House Takes Up DTV Hard Date

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The House Telecommunications Subcommittee will hold a hearing Feb. 17 on "The Role of Technology in Achieving a Hard Deadline for the DTV Transition."

Back in October, the NAB and other broadcasters told the FCC they would be willing to agree, with some important caveats, to a specific deadline, though one of those caveats was  that the FCC grant carriage of all a broadcasters digital channels, which the FCC last week declined to do.

No date was actually suggested, but the broadcasters said they would “work with Congress and regulators to develop a specific DTV transition plan in the coming months."

Among the panelists at the hearing, according to a source, will be Barrington Broadcasting CEO and former NAB Joint Board Chairman Jim Yager.

The government, both the FCC and Congress, have been under pressure to reclaim broadcasters' analog spectrum for use by new wireless services and emergency communications. Both 2006 and 2009 have been offered up as possible end dates, depending on how the DTV switch is defined as having been achieved.

The FCC Thursday issued the recommendations of a task force on speeding wireless broadband that included accelerating "the transition of the digital television (DTV) spectrum for advanced wireless services and public safety."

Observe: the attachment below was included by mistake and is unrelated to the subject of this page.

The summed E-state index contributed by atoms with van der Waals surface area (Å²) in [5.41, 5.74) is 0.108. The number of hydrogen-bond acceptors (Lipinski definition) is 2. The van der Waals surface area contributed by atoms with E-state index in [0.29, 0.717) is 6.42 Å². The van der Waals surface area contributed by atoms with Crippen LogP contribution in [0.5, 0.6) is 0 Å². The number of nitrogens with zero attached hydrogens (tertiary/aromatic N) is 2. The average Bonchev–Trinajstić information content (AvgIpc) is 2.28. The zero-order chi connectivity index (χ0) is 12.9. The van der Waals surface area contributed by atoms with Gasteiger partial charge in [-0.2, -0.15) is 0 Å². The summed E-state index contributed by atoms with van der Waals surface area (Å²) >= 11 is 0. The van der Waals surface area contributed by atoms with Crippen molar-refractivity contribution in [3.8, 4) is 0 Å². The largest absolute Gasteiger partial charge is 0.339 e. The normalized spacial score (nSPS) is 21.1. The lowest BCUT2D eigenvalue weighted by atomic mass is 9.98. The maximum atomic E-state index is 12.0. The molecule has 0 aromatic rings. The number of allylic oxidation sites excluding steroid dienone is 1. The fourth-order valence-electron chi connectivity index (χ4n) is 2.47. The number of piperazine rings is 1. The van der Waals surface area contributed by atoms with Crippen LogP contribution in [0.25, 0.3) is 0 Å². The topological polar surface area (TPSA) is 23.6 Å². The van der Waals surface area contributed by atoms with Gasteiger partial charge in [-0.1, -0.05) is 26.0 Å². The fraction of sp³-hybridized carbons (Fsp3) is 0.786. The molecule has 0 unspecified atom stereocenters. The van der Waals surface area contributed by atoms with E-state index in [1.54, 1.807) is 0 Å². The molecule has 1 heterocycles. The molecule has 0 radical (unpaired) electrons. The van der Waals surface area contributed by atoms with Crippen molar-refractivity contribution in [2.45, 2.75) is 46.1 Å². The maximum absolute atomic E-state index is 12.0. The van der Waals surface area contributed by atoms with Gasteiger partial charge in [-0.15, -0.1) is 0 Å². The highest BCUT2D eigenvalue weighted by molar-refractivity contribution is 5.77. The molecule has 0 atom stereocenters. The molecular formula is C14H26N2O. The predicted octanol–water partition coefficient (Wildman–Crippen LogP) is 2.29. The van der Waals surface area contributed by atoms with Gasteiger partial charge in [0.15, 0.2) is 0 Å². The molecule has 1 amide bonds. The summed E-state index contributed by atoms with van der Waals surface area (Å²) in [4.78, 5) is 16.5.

Without a hard deadline, many, including FCC Chairman Michael Powell, argue the transition could take decades. Powell's suggestion of speeding the give-back date would be to define as DTV-capable any households that receive a DTV signal that has been converted to analog by a cable system. He has also been high on so-called "smart" devices that could intuitively make more efficient use of the spectrum.

Broadcasters have insisted the FCC drop the idea of counting nearly all cable subscribers as receiving local DTV stations. They say counting cable's “down converted” digital signals will let cable operators drag their feet in offering true digital pictures to their customers and could potentially disenfranchise millions of  over-the-air viewers..

The broadcast industry, in its October filing, also said it wants any hard DTV completion date to exempt broadcasters facing technical problems that prevent them from going digital. --Bill McConnell contributed to this report.

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